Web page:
Before we proceed, we need to ask why some brewers use fruit in beers in the first place. The answer lies in brewing’s distant past. For thousands of years, from the dawn of brewing, brewers sought a counterbalance to malt, which is sickeningly sweet—hardly the characteristic of a refreshing beverage. In seeking the magic second ingredient, brewers tried numerous items: spices, herbs, other plants, and, yes, fruit. Finally, they hit upon hops, but some continued using fruit long after this addition had outlived its original purpose.
Belgian Fruit Beer Styles
Belgian fruited beer substyles cause much confusion. Indeed, most people don’t realize that there are three distinct base beers to which masticated fruit is added: old brune (brown), gueuze, and lambic. Each produces a different result. The Belgians themselves don’t distinguish among them, simply calling them by the names of the fruit in them. To add to the confusion, either Flemish or French is used on the label: frambozen/framboise (raspberry); kriek/cherrise (cherry); but only the French, peche (peach).
Belgian brewers use several tricks of the trade to produce consistently excellent fruited beers. The first is the use of aged hops that have lost most of their bittering components. This solves the problem of the dreaded fruit/hop clash on the palate. Using hoppy base styles and dosing them with fruit essence leads to awful-tasting results.
The second is not rushing the beer to market. Fruited beer improves with aging (a year or more), as the fruit components blend with the base. Obviously, this cannot be achieved with beers dosed at bottling and rushed to store shelves.
Alcohol strength varies widely. The weakest of all is peche gueuze at 3.0 to 4.0 percent ABV. Frambozen gueuze tends to be the strongest at 5 to 7 percent ABV. The others lie between the extremes.
The beer may be hazy with the color taking on a hue of the fruit, with some head tinting, too. The body should be light to medium depending upon the base. Hop bitterness should not be evident. The fruit should come through on the palate but not be overwhelming, and the finish should be long but mellow, without any intrusions.
North American Belgian-style Fruit Beer
This is a small, but elite, style. The North American brewers who go out of their way to brew delicious Belgian-style fruited beers should be praised to the heavens. They put second-rate North American fruited beers to shame. In this column, I don’t normally single anyone out for praise but I will make an exception for New Glaris Brewing of Wisconsin. Among several fruited beers they produce, their Wisconsin Belgian-style Red (cherry) is world class. Twice I have had the pleasure of judging it at the Brewing Industry International Awards competition in Burton-upon-Trent, where it has twice won gold against stiff Belgian competition.
Since traditional lambic brewing is nonexistent in North America, these Belgian-style fruit beers tend to be based on brown ales.
Alcohol content doesn’t reach the upper limits of the native style: 4.0 to 5.5 percent ABV. There should be a firm malt base to the body, and a nicely blended combination of fruit tartness and malt on the palate and in the finish. The fruit component may be aggressive in both the nose and the palate.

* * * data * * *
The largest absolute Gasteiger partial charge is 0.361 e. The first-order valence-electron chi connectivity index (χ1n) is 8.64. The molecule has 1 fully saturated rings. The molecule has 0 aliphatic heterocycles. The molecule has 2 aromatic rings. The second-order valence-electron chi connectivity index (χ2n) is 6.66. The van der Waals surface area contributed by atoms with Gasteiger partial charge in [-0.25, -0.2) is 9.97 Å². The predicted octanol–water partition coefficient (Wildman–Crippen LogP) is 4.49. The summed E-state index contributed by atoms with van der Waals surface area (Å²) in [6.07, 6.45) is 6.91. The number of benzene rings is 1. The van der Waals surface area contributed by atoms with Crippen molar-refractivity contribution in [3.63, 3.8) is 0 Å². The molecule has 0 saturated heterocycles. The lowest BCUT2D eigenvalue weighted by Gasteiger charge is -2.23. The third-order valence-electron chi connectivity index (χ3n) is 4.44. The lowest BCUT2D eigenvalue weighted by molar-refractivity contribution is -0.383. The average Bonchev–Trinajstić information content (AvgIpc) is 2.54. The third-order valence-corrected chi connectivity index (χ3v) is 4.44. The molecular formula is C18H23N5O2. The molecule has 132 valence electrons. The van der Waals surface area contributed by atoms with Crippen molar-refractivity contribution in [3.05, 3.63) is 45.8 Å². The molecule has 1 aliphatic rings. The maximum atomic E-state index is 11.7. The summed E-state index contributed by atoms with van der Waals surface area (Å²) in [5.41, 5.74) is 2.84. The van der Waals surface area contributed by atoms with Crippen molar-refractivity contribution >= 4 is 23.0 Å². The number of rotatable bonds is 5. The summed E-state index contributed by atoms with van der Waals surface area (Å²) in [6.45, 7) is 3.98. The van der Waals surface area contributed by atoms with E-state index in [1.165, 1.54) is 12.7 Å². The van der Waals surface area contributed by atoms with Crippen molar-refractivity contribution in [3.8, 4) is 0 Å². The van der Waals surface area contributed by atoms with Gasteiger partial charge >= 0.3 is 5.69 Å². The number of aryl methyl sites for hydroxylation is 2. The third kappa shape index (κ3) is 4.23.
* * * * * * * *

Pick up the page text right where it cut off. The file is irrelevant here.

North American Generic Fruit Beer
What you get here is a hit or miss grab bag of brands. While there are some notable examples, too often what you get is not what you thought you would. Often, there’s something there that shouldn’t be, and a lot missing. So beware.
One tip-off to an inferior product is a mismatch between the color the fruit should impart to the beer and the actual color of the beer. For example, if a raspberry fruited beer is brewed properly, the fruit should impart a reddish (and frequently hazy) cast to the beer and the head, except in cases where a brown beer is used as the base. Should the raspberry beer you buy be golden-colored, odds are that the brewer used a raspberry extract flavoring to dose one of his standard lagers or golden ale at the time of bottling. Most extracts leave an unpleasant artificial cough-syrup taste on the palate.
As a beer judge, I wish I could declare that all fruited beers are exceptional, but the sad truth is that not all of these beers are created equal.
Unfortunately, the gap between exceptional, well-made fruited beers and cheap imitations is quite wide and can never be bridged. The former are produced by caring brewers, the latter by accountants and marketers out to cash in.
It is my goal never to steer readers wrong with the beers I review. I use a mix of past experience, competition results, brewery reputation, curiosity, and impulse. I shan’t waste my time and yours by reviewing merely good examples. To readers put off in the past by God-awful fruited beers, the four here are world-class examples of the brewer’s art.
Some purists will argue about my choices for the two lambic-based examples, claiming they tend to be too sweet-tasting when compared with more “authentic” examples available in Belgium, but, in defence, these breweries are catering to a shift in consumer preference.